An ESX server running virtual OSE’s must have assigned licenses equal to or exceeding the number of running instances. You need to be aware and look sharp on the peak capacity running on the ESX server, with HA and DRS check how many instances could be running/landing on an ESX server. For instances a VMware cluster of 3 ESX servers all running 8 virtual OSE’s in normal production, will run 12 virtual instances on 2 ESX servers when in maintenance mode or when a HA failure is detected. So every ESX server must have 12 Windows 2008 Standard licenses assigned or 3 Windows 2008 Enterprise server licenses or must have 2 Windows 2008 Datacenter licenses assigned.
Myths and Answers
There is a lot of Fear Uncertainty and Doubt (FUD) out in the field around the whole licensing Microsoft Products on a VMware environment. So will bust the most common myths out there.
Myth: You may not move a virtual Windows server from 1 ESX server to another ESX server within 90 days.
Answer: From page 10 of the Licensing Brief Microsoft Windows Server 2008 to Run with Virtualization Technologies is the following quote:
‘For Windows Server software, except in a few cases (see “Assignment of Licenses” above), licenses may only be reassigned to new hardware after 90 days. This, however, does not restrict the dynamic movement of virtual OSEs between licensed servers. As long as the servers are licensed and do not simultaneously run more instances than the number for which they are licensed, you are free to use VMotion and System Center Virtual Machine Manager to move virtualized instances between licensed servers at will’
Myth: You do have to license every template and non-running virtual machines stored on the SAN.
Answer: You only need to license the servers running the workload, so not templates standby servers or disaster recovery machines on an other site. As long as they don’t run any load.
If a server is licensed, then stored or non-running instances of Windows Server and other Microsoft servers do not require separate licenses. The use rights permit you to store any number of instances under each license. You can also store instances on a large storage area network (SAN) or store instances on your servers without needing additional licenses for each instance. (See also page 2 of the Licensing Brief Microsoft Windows Server 2008 to Run with Virtualization Technologies)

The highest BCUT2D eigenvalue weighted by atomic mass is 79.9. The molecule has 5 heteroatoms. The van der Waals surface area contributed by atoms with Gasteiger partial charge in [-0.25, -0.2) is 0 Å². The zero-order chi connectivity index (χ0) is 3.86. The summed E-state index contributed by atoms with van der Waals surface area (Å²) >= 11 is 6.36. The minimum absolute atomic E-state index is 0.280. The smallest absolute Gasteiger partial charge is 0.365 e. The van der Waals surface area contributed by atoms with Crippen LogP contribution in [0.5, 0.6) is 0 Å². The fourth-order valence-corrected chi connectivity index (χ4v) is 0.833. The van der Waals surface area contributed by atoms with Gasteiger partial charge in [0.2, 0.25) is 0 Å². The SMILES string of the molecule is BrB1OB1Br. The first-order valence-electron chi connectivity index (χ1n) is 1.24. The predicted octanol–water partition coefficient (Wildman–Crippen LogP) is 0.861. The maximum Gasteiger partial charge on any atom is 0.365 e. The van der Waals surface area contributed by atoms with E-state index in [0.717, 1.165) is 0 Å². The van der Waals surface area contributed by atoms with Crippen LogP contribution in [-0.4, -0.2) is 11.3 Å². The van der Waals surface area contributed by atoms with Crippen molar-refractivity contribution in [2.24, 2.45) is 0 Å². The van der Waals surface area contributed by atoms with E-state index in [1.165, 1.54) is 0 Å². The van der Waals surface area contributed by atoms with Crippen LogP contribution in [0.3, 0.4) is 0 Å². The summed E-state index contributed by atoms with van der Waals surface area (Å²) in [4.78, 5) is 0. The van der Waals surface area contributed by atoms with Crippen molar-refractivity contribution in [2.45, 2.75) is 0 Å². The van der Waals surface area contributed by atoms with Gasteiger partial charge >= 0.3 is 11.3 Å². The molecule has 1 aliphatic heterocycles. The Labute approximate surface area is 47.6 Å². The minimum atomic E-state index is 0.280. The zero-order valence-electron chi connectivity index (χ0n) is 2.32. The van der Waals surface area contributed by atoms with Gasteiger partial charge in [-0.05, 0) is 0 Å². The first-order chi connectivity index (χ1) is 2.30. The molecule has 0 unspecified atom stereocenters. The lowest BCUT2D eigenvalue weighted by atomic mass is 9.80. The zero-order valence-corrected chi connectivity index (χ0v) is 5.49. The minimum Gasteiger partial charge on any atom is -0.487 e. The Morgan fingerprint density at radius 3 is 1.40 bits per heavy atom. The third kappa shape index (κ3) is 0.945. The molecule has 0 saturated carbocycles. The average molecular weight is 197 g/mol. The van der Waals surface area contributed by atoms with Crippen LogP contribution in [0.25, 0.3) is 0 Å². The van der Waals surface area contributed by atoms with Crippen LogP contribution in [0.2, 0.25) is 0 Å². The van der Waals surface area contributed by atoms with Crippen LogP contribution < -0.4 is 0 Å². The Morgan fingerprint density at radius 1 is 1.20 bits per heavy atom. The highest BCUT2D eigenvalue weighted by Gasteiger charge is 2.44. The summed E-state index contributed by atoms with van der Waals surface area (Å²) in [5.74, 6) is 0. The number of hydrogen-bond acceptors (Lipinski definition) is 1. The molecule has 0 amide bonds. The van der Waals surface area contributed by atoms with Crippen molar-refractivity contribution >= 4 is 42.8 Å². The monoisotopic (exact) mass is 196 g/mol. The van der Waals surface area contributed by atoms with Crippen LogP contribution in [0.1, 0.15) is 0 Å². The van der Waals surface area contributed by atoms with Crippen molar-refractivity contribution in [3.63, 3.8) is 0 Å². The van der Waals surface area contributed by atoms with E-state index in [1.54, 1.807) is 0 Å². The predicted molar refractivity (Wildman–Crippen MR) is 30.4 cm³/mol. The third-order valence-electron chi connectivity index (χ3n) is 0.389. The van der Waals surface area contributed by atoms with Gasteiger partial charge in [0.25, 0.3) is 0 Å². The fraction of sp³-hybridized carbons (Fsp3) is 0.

Myth: I cannot run Windows 2003 anymore or I need to acquire special licensing to run Windows 2003/8 standard edition.
Answer: In place of the licensed version, you may run prior versions or lower editions in any of the OSEs of the licensed server. For example, if you have a server licensed for Windows Server 2008 Enterprise, you may run instances of Windows Server 2008 Standard or Windows Server 2003 R2 Enterprise Edition or Windows Server 2003 R2 Standard Edition in any of the allowed five instances on the server. As an extension of the above rights, you may also run prior versions of lower editions. You may not run more instances on the server than your licenses allow. (See also page 4 of the Licensing Brief Microsoft Windows Server 2008 to Run with Virtualization Technologies)
I must say the last year Microsoft went from the bad boy on the block of virtual environments to the good guys, helping their customers out with redesigning licensing around their products for virtual environments. Next to come is the VECD licensing that will be shifted into SA or you can buy a special Windows Virtual Desktop Access (Windows VDA) costing $100 per year per device and aimed at organizations who are using endpoints that do not have a Windows SA license.
- As long as the servers are licensed and do not simultaneously run more instances than the number for which they are licensed, you are free to use VMotion to move virtualized instances between licensed servers at will.
- You are allowed and may downgrade to a prior version like for example Windows 2003 if needed.
You won’t have any problems with the 90 day reassignment rule of Windows licenses, if you make sure you have the proper licensing in place for the physical VMware boxes.
Links and Sources
Good source of information regarding the subject are the Microsoft Licensing Briefs you can find here: